EventSource.GenerateManifest(typeof(ConsoleEventSource), Assembly.GetExecutingAssembly().Location)

from where you can save the returned string to a file and register it. The beta NuGet package seems to have problems because it did not work and did throw a NullReferenceException inside it. But the .NET 4.5 EventSource class in mscorlib works as expected.

For the simple ETW provider I get this manifest:


<instrumentationManifest xmlns="">
 <instrumentation xmlns:xs="" xmlns:xsi="" xmlns:win="">
  <events xmlns="">
<provider name="ConsoleLog" guid="{7b25937f-14d7-4bff-bd7d-2a0c00aba1ee}" resourceFileName="D:\Media\Blog\ConsoleRedirector\ConsoleRedirector\bin\Debug\ConsoleRedirector.exe" messageFileName="D:\Media\Blog\ConsoleRedirector\ConsoleRedirector\bin\Debug\ConsoleRedirector.exe" symbol="ConsoleLog">
  <task name="Write" value="65533"/>
  <event value="1" version="0" level="win:Informational" task="Write" template="WriteArgs"/>
  <template tid="WriteArgs">
   <data name="Message" inType="win:UnicodeString"/>
 <resources culture="de-DE">

These embedded manifests have he benefit that you do not need to be an administrator to register the manifest in the system. But since you have not registered your provider it will also no longer show up as registered ETW provider (xperf –providers).

Instead of a .wprp file you can also directly call xperf to collect your traces. To enable stackwalks every 1ms and full managed call stacks you need this xperf calls to enable profiling:

xperf -start ClrSession -on e13c0d23-ccbc-4e12-931b-d9cc2eee27e4:0x98:5  -f "%temp%\clr.etl" -buffersize 128 -minbuffers 256 -maxbuffers 1024 -on LOADER+PROC_THREAD+PROFILE -stackwalk Profile -f "%temp%\kernel.etl" -buffersize 128 -minbuffers 256 -maxbuffers 2048
xperf -start TraceSession -on 7B25937F-14D7-4BFF-BD7D-2A0C00ABA1EE -f "%temp%\traces.etl" -buffersize 128 -minbuffers 256 -maxbuffers 1024


To stop tracing you need to call

xperf -start ClrRundownSession -on e13c0d23-ccbc-4e12-931b-d9cc2eee27e4:0x118:5+a669021c-c450-4609-a035-5af59af4df18:0x118:5 -f "%temp%\clr_DCend.etl" -buffersize 128 -minbuffers 256 -maxbuffers 512
set XPERF_CreateNGenPdbs=1
set _NT_SYMBOL_PATH=srv*%TEMP%\combined.etl.NGENPDB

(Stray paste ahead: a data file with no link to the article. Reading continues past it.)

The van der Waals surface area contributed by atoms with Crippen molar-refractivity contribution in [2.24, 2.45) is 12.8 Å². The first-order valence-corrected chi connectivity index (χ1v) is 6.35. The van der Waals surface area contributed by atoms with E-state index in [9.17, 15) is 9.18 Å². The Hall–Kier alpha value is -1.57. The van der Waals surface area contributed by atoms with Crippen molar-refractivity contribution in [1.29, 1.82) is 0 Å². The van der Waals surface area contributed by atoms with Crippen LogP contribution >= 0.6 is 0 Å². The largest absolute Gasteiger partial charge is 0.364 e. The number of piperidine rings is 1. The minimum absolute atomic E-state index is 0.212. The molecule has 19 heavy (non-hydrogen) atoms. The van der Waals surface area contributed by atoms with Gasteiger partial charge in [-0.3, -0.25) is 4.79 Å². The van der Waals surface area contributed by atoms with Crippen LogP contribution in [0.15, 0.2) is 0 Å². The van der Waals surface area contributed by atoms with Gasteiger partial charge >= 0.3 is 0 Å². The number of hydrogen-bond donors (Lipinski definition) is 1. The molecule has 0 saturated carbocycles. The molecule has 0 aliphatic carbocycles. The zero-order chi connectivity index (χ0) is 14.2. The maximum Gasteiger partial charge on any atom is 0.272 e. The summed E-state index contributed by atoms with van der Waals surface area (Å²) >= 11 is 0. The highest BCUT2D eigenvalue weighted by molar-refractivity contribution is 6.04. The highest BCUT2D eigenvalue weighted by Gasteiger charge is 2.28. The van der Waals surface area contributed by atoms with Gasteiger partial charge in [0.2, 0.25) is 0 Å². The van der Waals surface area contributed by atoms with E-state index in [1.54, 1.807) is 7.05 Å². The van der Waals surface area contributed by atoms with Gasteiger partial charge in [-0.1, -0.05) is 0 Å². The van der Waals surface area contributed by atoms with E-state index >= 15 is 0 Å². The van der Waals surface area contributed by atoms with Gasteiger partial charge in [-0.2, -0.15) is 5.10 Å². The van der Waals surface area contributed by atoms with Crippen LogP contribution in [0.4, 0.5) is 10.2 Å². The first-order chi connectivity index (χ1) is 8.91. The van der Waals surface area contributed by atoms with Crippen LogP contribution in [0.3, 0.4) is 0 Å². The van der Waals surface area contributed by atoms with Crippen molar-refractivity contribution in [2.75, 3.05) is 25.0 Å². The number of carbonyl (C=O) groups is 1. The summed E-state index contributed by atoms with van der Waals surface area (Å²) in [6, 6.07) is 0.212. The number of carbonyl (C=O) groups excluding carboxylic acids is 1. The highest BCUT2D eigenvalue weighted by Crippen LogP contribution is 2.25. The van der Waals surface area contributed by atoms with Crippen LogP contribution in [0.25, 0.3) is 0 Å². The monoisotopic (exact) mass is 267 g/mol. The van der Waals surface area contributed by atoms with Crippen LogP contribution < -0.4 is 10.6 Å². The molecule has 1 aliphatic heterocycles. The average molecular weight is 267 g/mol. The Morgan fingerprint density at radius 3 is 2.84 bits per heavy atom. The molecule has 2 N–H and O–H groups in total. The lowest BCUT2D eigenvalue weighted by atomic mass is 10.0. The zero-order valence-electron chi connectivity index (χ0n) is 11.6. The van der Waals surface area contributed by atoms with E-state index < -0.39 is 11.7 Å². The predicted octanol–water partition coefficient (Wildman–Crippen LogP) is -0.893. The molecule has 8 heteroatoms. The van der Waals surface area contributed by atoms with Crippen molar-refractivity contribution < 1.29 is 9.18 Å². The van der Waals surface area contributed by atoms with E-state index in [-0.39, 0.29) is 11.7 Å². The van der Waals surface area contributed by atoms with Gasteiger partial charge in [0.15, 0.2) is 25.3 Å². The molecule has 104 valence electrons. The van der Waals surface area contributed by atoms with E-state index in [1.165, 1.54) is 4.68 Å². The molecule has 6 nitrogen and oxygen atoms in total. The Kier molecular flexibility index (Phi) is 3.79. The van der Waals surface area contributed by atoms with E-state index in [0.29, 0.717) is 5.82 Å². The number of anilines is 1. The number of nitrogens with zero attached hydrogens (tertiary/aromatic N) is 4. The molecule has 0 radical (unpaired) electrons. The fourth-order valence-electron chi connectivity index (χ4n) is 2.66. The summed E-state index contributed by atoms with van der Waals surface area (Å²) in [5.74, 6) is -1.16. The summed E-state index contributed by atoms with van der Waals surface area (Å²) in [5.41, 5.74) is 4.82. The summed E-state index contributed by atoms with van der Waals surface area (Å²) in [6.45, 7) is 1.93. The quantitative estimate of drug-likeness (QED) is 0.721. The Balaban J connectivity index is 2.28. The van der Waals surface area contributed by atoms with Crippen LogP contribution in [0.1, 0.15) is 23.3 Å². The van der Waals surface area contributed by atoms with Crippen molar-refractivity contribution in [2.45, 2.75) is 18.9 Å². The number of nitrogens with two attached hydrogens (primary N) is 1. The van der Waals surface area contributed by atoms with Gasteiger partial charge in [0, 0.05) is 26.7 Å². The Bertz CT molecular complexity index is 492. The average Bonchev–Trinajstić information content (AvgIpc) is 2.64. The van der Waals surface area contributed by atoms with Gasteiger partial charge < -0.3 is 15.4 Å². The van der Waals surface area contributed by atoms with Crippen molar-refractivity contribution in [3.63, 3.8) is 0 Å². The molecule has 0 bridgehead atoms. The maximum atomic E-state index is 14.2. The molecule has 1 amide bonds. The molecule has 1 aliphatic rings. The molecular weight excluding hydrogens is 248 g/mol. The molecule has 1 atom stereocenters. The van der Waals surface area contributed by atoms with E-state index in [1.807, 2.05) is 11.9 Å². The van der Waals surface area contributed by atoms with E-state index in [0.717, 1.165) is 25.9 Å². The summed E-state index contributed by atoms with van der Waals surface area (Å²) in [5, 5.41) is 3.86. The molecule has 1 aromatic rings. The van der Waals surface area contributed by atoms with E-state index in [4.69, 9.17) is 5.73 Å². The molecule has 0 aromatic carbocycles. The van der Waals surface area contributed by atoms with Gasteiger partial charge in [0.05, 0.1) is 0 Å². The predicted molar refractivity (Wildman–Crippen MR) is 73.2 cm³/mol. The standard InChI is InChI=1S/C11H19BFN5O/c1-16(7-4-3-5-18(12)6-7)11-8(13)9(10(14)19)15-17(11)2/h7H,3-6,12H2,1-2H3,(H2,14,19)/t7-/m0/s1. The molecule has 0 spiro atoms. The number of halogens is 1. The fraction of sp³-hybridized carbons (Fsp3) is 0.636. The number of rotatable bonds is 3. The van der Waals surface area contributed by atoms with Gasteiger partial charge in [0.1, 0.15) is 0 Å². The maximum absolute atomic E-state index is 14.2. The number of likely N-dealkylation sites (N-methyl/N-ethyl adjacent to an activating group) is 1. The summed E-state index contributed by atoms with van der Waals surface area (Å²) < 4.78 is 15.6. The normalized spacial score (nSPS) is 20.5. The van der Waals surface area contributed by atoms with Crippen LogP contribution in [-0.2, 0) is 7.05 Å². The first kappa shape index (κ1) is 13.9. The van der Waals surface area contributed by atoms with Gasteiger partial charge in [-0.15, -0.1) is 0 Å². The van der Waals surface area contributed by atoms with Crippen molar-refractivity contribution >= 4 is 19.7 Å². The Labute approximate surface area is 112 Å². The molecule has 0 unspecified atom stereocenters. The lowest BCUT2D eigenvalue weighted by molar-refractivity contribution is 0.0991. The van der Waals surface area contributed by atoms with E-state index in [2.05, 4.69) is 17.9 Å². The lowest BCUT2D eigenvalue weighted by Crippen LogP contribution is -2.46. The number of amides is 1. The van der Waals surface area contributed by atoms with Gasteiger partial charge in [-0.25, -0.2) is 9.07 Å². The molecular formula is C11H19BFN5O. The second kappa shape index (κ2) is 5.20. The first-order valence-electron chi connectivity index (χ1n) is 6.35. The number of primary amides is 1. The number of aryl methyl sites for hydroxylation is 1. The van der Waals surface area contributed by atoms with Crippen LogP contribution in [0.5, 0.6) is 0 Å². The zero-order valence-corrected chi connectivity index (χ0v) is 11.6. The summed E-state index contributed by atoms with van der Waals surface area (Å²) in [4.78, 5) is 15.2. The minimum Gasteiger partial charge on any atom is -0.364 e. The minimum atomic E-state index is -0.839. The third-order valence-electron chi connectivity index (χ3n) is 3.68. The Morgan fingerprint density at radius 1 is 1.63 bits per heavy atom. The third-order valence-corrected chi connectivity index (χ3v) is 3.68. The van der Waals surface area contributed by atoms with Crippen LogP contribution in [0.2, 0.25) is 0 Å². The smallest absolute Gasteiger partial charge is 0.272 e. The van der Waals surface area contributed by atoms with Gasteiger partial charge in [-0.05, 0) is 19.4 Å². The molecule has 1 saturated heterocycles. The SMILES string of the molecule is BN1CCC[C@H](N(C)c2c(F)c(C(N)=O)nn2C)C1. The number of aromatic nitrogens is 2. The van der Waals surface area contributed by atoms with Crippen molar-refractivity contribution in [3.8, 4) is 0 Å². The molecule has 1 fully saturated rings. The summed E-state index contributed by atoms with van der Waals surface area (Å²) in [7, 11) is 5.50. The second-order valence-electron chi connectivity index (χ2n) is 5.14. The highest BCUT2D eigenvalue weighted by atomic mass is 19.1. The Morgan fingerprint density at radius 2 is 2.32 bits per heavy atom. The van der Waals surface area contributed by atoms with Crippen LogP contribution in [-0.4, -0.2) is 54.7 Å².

xperf -stop TraceSession ClrSession ClrRundownSession -stop -d "%temp%\combined

It is a bit cumbersome but you can easily create a batch script to collect only the data you actually want. If you use the WPRUI tool it will not only collect the configured data but it will collect CPU and Disk activity always which generates quite a lot of data. But if you use the command line tool then you collect only what you did specify in the wprp file. Then you only need to execute:

wpr -start consoleraces.wprp

wpr -stop traces.etl

to get your hands on your data. Although nice it is still problematic for installed machines on customer sites where you are usually not allowed to install additional software to find the bug. This is often the case in clinical environments where data integrity is taken really serious. It would help to make the WPR tool open source so it is possible to deliver the ETW recording tool along with the product software which is currently not possible since the ADK license does not permit to redistribute any part of it. You can resort back to logman for simple cases but if you want to enable managed stackwalks you need xperf or related tools to make it work.

posted on Wednesday, August 21, 2013 10:24 AM


# re: From Console.WriteLine To ETW 8/31/2013 7:32 PM Jon
Alois, your blog is great but you write "do" too much, as well as its variants such as "does". This can be jarring for a native English speaker to read. For example, instead of "When I do start a new project, I do sprinkle thoroughout my code" write "When I start a new project, I sprinkle throughout my code". Instead of "to be started every time the user does log on" write "to be started every time the user logs on".

# re: From Console.WriteLine To ETW 8/31/2013 10:58 PM Alois Kraus
Fixed. Thanks for the feedback. I really want to improve my writing skills.

Post A Comment